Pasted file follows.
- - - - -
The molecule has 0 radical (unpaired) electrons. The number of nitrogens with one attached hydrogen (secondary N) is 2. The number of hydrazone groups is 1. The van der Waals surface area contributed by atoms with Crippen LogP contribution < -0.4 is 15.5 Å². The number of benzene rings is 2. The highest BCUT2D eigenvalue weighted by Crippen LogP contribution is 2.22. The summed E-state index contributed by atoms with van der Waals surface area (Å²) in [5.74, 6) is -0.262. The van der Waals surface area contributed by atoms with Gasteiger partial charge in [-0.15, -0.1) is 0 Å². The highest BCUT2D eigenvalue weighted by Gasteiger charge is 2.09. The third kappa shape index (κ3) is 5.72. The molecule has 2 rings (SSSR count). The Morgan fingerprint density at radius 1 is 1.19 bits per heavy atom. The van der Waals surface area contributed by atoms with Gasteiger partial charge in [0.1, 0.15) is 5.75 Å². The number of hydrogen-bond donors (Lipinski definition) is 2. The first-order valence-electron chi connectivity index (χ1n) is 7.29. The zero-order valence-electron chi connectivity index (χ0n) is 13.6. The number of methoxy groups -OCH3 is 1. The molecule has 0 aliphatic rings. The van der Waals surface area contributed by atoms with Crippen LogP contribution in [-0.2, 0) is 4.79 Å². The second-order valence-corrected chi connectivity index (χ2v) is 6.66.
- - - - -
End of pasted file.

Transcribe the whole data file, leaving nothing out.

The molecule has 0 radical (unpaired) electrons. The number of nitrogens with one attached hydrogen (secondary N) is 2. The number of hydrazone groups is 1. The van der Waals surface area contributed by atoms with Crippen LogP contribution < -0.4 is 15.5 Å². The number of benzene rings is 2. The highest BCUT2D eigenvalue weighted by Crippen LogP contribution is 2.22. The summed E-state index contributed by atoms with van der Waals surface area (Å²) in [5.74, 6) is -0.262. The van der Waals surface area contributed by atoms with Gasteiger partial charge in [-0.15, -0.1) is 0 Å². The highest BCUT2D eigenvalue weighted by Gasteiger charge is 2.09. The third kappa shape index (κ3) is 5.72. The molecule has 2 rings (SSSR count). The Morgan fingerprint density at radius 1 is 1.19 bits per heavy atom. The van der Waals surface area contributed by atoms with Gasteiger partial charge in [0.1, 0.15) is 5.75 Å². The number of hydrogen-bond donors (Lipinski definition) is 2. The first-order valence-electron chi connectivity index (χ1n) is 7.29. The zero-order valence-electron chi connectivity index (χ0n) is 13.6. The number of methoxy groups -OCH3 is 1. The molecule has 0 aliphatic rings. The van der Waals surface area contributed by atoms with Crippen LogP contribution in [-0.2, 0) is 4.79 Å². The second-order valence-corrected chi connectivity index (χ2v) is 6.66.